Women and the Militia

Women and the Militia

In the pre-constitutional era, the full duty to keep and bear arms defined in the colonial and State Militia Acts applied only to all able-bodied adult free males, but never to free women and usually not to male slaves. Adult free women however,  were often required by law to provide firearms, ammunition, and accoutrements for their minor sons and their male apprentices and servants enrolled in the Militia— so in this limited sense, free women too, were subject to a duty to keep arms. And in times of crisis, armed women who organized themselves in their own military company’s were not unknown. (footnote 1)

The duty to keep and bear arms carried with it an implicit right to do so, without such fulfillment of the duty would have been problematic or even impossible. So, “the people” who appertained the right and duty to keep and bear arms in relationship to the Militia consisted of all adult free males (for all purposes) and certain adult women (for certain purposes). Moreover, no statute in that era ever generally disbarred any free men or women from themselves possessing firearms in their homes, or from carrying them abroad for any legitimate purpose reason unrelated to the Militia. (footnote 2)

In the pre-constitutional period women were not required to serve in ‘a well regulated Militia’. Why?
In the pre-constitutional period women were not required to serve in “a well regulated Militia”. Why?

Answer: Because women were not legally emancipated. If you were an unmarried woman you were still most likely subjected to your father. If you were a married woman, you were subjected legally to your husband. If you were a widow you were probably on your own, but that was a small class. And the social mores were such that they didn’t want women carrying  guns and fighting. It doesn’t mean they didn’t in some circumstances, but it wasn’t an acceptable alternative except in an extreme emergency. So women were exempt from serving in “a well regulated militia” simply because they weren’t mentioned in any pre-constitutional Militia statutes.

Today women would be included for service in ‘the Militia of the several States’.

Because no Colony or independent State formally enrolled women in her Militia during the pre-constitutional era, some superficial students of this subject might advance the syllogism: anyone excluded from the Militia during pre-constitutional times should (or at least may) be excluded from the Militia today; women were excluded from the Militia in that era; therefore, women should (or at least may) be excluded from the Militia today. That conclusion is false, however. For although women typically were almost entirely exempted from pre-constitutional Militia service, they were never absolutely excluded. Here again, definitions are important. As has already been explained, “to exempt” means to grant someone an immunity or freedom from a liability that otherwise would attach to that individual. (footnote 1) Whereas, “to exclude” means “[t]o shut out; to hinder from entrance or admission”; (footnote 2) “to debar from participation; (footnote 3) and “to prohibit”. (footnote 4) Thus, “to exclude” means to shut out an individual from the relevant group in the first place, so that no liability related to membership in that group can ever attach to her; and therefore she requires no “exemption” from any particular liability. If the individual is subject to even a single liability related to membership, then she is not “excluded” from the group, even though she may be “exempted” from all other such liabilities. (footnote 5)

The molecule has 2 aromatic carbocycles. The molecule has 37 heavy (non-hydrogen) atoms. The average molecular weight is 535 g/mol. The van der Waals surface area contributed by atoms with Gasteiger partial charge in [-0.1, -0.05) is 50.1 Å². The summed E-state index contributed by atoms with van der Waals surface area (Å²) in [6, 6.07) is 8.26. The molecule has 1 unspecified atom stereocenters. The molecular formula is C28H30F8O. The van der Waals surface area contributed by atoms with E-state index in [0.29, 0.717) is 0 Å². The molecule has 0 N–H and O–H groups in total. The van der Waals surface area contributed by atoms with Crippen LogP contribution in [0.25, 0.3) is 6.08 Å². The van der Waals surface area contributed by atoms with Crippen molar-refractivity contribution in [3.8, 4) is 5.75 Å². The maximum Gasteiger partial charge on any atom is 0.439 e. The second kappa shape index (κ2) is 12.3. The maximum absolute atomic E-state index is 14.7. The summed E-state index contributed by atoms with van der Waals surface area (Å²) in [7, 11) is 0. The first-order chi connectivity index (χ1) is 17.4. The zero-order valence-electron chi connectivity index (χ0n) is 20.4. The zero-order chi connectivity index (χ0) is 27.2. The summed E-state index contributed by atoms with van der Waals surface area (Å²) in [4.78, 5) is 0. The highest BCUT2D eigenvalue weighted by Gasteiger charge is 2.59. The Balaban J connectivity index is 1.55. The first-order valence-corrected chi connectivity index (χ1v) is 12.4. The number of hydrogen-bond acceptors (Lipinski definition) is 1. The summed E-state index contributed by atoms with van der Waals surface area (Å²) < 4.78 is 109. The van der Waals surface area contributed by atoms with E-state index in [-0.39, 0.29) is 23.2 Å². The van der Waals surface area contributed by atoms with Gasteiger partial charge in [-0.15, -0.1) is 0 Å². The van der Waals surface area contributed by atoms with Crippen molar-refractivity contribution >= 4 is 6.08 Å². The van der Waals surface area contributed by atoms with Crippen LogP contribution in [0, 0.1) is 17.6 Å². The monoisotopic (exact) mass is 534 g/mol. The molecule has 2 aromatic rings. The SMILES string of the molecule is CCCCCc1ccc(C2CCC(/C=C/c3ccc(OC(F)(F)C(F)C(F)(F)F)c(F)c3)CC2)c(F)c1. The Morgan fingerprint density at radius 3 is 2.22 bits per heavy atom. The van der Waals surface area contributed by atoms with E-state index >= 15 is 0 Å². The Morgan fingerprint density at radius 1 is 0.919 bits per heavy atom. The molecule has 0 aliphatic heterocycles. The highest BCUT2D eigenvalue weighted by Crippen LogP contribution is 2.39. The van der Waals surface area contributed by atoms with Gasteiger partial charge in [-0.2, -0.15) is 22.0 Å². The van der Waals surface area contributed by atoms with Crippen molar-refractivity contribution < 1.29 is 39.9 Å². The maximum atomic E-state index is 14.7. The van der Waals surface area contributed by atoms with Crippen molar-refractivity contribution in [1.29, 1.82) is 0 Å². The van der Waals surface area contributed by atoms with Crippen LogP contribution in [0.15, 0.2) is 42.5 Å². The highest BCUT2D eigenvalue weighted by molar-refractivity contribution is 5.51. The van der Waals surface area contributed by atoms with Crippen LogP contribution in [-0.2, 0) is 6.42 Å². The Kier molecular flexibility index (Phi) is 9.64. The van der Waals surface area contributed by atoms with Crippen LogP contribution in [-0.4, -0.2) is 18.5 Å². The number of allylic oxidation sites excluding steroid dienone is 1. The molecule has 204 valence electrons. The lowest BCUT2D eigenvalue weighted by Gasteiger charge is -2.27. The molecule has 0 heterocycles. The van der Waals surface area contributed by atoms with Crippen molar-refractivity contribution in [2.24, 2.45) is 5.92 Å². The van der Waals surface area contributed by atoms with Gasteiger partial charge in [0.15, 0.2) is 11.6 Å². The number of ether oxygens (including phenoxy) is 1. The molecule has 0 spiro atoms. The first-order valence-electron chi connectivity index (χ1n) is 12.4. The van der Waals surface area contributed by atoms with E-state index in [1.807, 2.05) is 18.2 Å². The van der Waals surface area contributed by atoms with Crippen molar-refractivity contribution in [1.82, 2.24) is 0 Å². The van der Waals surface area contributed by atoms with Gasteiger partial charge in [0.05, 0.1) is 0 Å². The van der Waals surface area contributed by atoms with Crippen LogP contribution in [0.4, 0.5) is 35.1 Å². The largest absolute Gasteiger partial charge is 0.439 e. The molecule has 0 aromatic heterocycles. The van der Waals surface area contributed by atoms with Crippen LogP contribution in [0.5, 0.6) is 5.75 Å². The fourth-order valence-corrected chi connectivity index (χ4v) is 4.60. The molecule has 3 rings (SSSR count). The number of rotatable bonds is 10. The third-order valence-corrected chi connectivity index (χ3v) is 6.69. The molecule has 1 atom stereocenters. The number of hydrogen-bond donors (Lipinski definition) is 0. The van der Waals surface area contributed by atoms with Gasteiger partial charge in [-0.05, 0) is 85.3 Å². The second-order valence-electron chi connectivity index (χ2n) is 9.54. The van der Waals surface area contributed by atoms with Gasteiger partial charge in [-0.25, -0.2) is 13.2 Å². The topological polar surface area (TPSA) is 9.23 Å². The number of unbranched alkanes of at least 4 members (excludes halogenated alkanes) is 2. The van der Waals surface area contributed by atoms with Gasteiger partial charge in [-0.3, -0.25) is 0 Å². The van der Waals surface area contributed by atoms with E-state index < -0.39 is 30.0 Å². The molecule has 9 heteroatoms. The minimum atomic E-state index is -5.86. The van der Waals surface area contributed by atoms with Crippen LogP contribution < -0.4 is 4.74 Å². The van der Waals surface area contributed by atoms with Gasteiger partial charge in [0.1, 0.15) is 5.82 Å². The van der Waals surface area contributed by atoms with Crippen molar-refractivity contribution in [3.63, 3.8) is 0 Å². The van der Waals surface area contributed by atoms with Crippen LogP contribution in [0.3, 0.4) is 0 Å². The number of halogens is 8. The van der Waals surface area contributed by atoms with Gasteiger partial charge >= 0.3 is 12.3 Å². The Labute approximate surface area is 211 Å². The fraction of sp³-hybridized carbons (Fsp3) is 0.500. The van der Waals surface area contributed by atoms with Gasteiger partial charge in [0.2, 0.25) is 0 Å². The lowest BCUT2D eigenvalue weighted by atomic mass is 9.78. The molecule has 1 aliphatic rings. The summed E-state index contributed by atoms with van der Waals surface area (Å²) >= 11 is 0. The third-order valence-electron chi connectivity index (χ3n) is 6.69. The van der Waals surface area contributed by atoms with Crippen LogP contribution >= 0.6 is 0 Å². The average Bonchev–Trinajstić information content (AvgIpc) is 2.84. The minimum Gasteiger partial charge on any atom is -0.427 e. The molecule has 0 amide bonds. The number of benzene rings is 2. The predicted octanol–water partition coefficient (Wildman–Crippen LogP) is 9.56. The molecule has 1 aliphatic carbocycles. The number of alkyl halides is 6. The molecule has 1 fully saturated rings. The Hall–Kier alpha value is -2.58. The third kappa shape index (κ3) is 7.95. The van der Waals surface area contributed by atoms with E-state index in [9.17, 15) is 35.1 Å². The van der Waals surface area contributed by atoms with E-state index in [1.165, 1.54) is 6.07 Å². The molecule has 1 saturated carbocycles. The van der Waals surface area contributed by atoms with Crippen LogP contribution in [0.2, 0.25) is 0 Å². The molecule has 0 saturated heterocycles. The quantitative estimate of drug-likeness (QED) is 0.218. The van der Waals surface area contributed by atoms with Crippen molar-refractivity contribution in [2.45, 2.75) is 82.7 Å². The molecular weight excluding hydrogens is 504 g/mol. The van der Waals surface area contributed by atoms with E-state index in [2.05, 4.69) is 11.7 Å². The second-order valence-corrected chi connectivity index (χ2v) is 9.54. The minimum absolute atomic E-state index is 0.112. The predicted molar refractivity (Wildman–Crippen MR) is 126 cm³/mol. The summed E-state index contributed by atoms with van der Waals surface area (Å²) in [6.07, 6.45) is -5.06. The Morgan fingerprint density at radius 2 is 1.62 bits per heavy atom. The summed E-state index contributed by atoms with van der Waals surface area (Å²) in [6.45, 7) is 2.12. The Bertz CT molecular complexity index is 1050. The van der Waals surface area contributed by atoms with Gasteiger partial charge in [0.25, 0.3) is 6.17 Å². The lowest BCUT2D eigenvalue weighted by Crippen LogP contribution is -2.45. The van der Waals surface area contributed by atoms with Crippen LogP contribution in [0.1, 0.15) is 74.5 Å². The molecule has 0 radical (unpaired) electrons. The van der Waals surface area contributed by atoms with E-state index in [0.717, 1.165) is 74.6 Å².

1.) S. Johnson, Dictionary, ante note 50, in both the First (1755) and the Fourth (1773) Editions.

2.) S. Johnson, Dictionary, ante note 50, definition 1 in both the First (1755) and the Fourth (1773) Editions. Accord, Webster’s New International Dictionary, ante note 330, at 890, definition 1.

3.) Webster’s Revised Unabridged Dictionary, ante note 11, at 521, definition 1. Accord, The Compact Edition of the Oxford English Dictionary, ante note 11, Volume 1, at 918, definition 1; Webster’s Third New International Dictionary, ante note 330, at 793, definitions 1a and 1b.

4.) Samuel Johnson, A Dictionary of the English Language, First Edition (London, England: W. Strahan, 1755), and Fourth Edition (London, England: W. Strahan, 1773), definition 2 in both editions. (Neither edition serially numbered its pages.)

5.) The Sword and Sovereignty: The Constitutional Principles of “the Militia of the several States”, Front Royal, Virginia CD ROM Edition 2012, by Dr. Edwin Vieira, Jr., page 950.

Today, women would be required to serve in “a well regulated Militia” as they have been legally emancipated since the colonial period. (footnote 3) As part of every State “regulating” her Militia, the statute would include “every able-bodied adult” as being required to serve in that State’s Militia. Obviously the social mores of today have changed as it is commonplace to have women serve in the United States Armed Forces. So to for women performing their Militia service.


1.) See e.g., David H. Fischer, Paul Revere’s Ride (New York, New York: Oxford University Press, 1994), at 170-171.

2.) Constitutional “Homeland Security”, Volume I, The Nation in Arms, Bookmasters Inc., Ashland, Ohio (2007), by Dr. Edwin Vieira, Jr., page 44.

3.) U.S. Const. amend XIX.